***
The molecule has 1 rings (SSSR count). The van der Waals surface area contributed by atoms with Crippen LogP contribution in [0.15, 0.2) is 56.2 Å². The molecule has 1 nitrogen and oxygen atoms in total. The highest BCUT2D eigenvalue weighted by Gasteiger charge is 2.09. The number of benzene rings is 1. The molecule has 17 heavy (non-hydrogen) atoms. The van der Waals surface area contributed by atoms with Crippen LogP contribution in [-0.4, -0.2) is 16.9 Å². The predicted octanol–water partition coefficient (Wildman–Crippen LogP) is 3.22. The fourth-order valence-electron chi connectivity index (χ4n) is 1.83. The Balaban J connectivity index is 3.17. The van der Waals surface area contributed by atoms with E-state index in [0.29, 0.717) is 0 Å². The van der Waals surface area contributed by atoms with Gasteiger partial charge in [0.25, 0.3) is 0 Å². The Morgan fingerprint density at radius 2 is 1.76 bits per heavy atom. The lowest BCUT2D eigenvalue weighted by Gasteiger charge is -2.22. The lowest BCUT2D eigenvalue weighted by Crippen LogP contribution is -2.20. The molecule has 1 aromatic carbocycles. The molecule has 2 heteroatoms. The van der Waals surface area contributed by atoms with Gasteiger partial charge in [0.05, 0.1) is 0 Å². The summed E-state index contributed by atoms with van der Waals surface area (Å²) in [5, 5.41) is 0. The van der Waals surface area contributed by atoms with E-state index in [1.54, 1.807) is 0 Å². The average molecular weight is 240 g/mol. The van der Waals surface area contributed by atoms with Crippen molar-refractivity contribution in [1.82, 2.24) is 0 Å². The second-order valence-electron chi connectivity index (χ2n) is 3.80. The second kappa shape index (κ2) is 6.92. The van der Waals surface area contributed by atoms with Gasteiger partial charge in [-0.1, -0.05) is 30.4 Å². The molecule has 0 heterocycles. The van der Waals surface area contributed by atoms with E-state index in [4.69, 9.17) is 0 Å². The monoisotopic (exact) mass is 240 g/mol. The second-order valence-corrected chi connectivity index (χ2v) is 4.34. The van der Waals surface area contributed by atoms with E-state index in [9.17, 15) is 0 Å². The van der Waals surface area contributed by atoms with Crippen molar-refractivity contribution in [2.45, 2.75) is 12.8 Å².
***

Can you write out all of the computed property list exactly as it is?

The molecule has 1 rings (SSSR count). The van der Waals surface area contributed by atoms with Crippen LogP contribution in [0.15, 0.2) is 56.2 Å². The molecule has 1 nitrogen and oxygen atoms in total. The highest BCUT2D eigenvalue weighted by Gasteiger charge is 2.09. The number of benzene rings is 1. The molecule has 17 heavy (non-hydrogen) atoms. The van der Waals surface area contributed by atoms with Crippen LogP contribution in [-0.4, -0.2) is 16.9 Å². The predicted octanol–water partition coefficient (Wildman–Crippen LogP) is 3.22. The fourth-order valence-electron chi connectivity index (χ4n) is 1.83. The Balaban J connectivity index is 3.17. The van der Waals surface area contributed by atoms with E-state index in [0.29, 0.717) is 0 Å². The van der Waals surface area contributed by atoms with Gasteiger partial charge in [0.25, 0.3) is 0 Å². The Morgan fingerprint density at radius 2 is 1.76 bits per heavy atom. The lowest BCUT2D eigenvalue weighted by Gasteiger charge is -2.22. The lowest BCUT2D eigenvalue weighted by Crippen LogP contribution is -2.20. The molecule has 1 aromatic carbocycles. The molecule has 2 heteroatoms. The van der Waals surface area contributed by atoms with Gasteiger partial charge in [0.05, 0.1) is 0 Å². The summed E-state index contributed by atoms with van der Waals surface area (Å²) in [5, 5.41) is 0. The van der Waals surface area contributed by atoms with E-state index in [1.54, 1.807) is 0 Å². The average molecular weight is 240 g/mol. The van der Waals surface area contributed by atoms with Crippen molar-refractivity contribution in [1.82, 2.24) is 0 Å². The second-order valence-electron chi connectivity index (χ2n) is 3.80. The second kappa shape index (κ2) is 6.92. The van der Waals surface area contributed by atoms with Gasteiger partial charge in [-0.1, -0.05) is 30.4 Å². The molecule has 0 heterocycles. The van der Waals surface area contributed by atoms with E-state index in [4.69, 9.17) is 0 Å². The monoisotopic (exact) mass is 240 g/mol. The second-order valence-corrected chi connectivity index (χ2v) is 4.34. The van der Waals surface area contributed by atoms with E-state index in [9.17, 15) is 0 Å². The van der Waals surface area contributed by atoms with Crippen molar-refractivity contribution in [2.45, 2.75) is 12.8 Å².